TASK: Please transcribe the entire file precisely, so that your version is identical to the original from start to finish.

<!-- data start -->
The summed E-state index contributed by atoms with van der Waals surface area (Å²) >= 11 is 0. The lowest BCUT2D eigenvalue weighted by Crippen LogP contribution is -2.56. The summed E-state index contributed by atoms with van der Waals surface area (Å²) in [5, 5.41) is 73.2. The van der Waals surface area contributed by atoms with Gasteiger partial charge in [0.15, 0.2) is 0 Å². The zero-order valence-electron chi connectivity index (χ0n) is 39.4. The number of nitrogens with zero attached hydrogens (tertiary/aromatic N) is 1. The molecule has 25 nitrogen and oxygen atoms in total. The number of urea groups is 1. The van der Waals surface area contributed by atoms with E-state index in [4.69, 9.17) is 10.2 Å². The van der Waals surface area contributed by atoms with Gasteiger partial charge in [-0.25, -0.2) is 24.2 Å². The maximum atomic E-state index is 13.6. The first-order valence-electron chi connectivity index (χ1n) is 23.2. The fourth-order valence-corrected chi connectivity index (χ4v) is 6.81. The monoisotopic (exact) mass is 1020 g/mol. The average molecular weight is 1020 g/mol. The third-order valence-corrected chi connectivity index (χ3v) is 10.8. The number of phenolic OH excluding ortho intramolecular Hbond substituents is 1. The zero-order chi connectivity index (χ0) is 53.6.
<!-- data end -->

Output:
The summed E-state index contributed by atoms with van der Waals surface area (Å²) >= 11 is 0. The lowest BCUT2D eigenvalue weighted by Crippen LogP contribution is -2.56. The summed E-state index contributed by atoms with van der Waals surface area (Å²) in [5, 5.41) is 73.2. The van der Waals surface area contributed by atoms with Gasteiger partial charge in [0.15, 0.2) is 0 Å². The zero-order valence-electron chi connectivity index (χ0n) is 39.4. The number of nitrogens with zero attached hydrogens (tertiary/aromatic N) is 1. The molecule has 25 nitrogen and oxygen atoms in total. The number of urea groups is 1. The van der Waals surface area contributed by atoms with E-state index in [4.69, 9.17) is 10.2 Å². The van der Waals surface area contributed by atoms with Gasteiger partial charge in [-0.25, -0.2) is 24.2 Å². The maximum atomic E-state index is 13.6. The first-order valence-electron chi connectivity index (χ1n) is 23.2. The fourth-order valence-corrected chi connectivity index (χ4v) is 6.81. The monoisotopic (exact) mass is 1020 g/mol. The average molecular weight is 1020 g/mol. The third-order valence-corrected chi connectivity index (χ3v) is 10.8. The number of phenolic OH excluding ortho intramolecular Hbond substituents is 1. The zero-order chi connectivity index (χ0) is 53.6.